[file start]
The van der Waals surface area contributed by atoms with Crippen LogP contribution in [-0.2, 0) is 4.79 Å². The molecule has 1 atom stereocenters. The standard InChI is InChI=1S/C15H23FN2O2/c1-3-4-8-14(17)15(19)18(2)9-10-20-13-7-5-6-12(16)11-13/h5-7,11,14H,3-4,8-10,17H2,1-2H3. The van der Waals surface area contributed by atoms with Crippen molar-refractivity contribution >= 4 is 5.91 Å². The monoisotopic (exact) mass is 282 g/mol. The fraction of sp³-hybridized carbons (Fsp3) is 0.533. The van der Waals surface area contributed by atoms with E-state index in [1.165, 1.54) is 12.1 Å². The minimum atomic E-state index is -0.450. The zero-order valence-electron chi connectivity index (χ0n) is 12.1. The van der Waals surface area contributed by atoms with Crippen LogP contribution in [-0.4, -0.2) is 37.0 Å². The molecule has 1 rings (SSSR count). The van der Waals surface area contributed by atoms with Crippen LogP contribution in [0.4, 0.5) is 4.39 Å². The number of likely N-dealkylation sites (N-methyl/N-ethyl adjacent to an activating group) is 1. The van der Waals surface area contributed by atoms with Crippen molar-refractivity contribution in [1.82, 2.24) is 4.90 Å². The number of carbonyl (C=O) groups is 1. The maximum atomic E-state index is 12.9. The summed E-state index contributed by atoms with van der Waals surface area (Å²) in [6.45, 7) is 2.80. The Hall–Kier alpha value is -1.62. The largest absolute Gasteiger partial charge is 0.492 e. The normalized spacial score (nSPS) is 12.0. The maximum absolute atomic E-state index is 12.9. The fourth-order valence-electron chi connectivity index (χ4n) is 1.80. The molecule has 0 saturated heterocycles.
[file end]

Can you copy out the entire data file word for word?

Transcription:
The van der Waals surface area contributed by atoms with Crippen LogP contribution in [-0.2, 0) is 4.79 Å². The molecule has 1 atom stereocenters. The standard InChI is InChI=1S/C15H23FN2O2/c1-3-4-8-14(17)15(19)18(2)9-10-20-13-7-5-6-12(16)11-13/h5-7,11,14H,3-4,8-10,17H2,1-2H3. The van der Waals surface area contributed by atoms with Crippen molar-refractivity contribution >= 4 is 5.91 Å². The monoisotopic (exact) mass is 282 g/mol. The fraction of sp³-hybridized carbons (Fsp3) is 0.533. The van der Waals surface area contributed by atoms with E-state index in [1.165, 1.54) is 12.1 Å². The minimum atomic E-state index is -0.450. The zero-order valence-electron chi connectivity index (χ0n) is 12.1. The van der Waals surface area contributed by atoms with Crippen LogP contribution in [-0.4, -0.2) is 37.0 Å². The molecule has 1 rings (SSSR count). The van der Waals surface area contributed by atoms with Crippen LogP contribution in [0.4, 0.5) is 4.39 Å². The number of likely N-dealkylation sites (N-methyl/N-ethyl adjacent to an activating group) is 1. The van der Waals surface area contributed by atoms with Crippen molar-refractivity contribution in [1.82, 2.24) is 4.90 Å². The number of carbonyl (C=O) groups is 1. The maximum atomic E-state index is 12.9. The summed E-state index contributed by atoms with van der Waals surface area (Å²) in [6.45, 7) is 2.80. The Hall–Kier alpha value is -1.62. The largest absolute Gasteiger partial charge is 0.492 e. The normalized spacial score (nSPS) is 12.0. The maximum absolute atomic E-state index is 12.9. The fourth-order valence-electron chi connectivity index (χ4n) is 1.80. The molecule has 0 saturated heterocycles.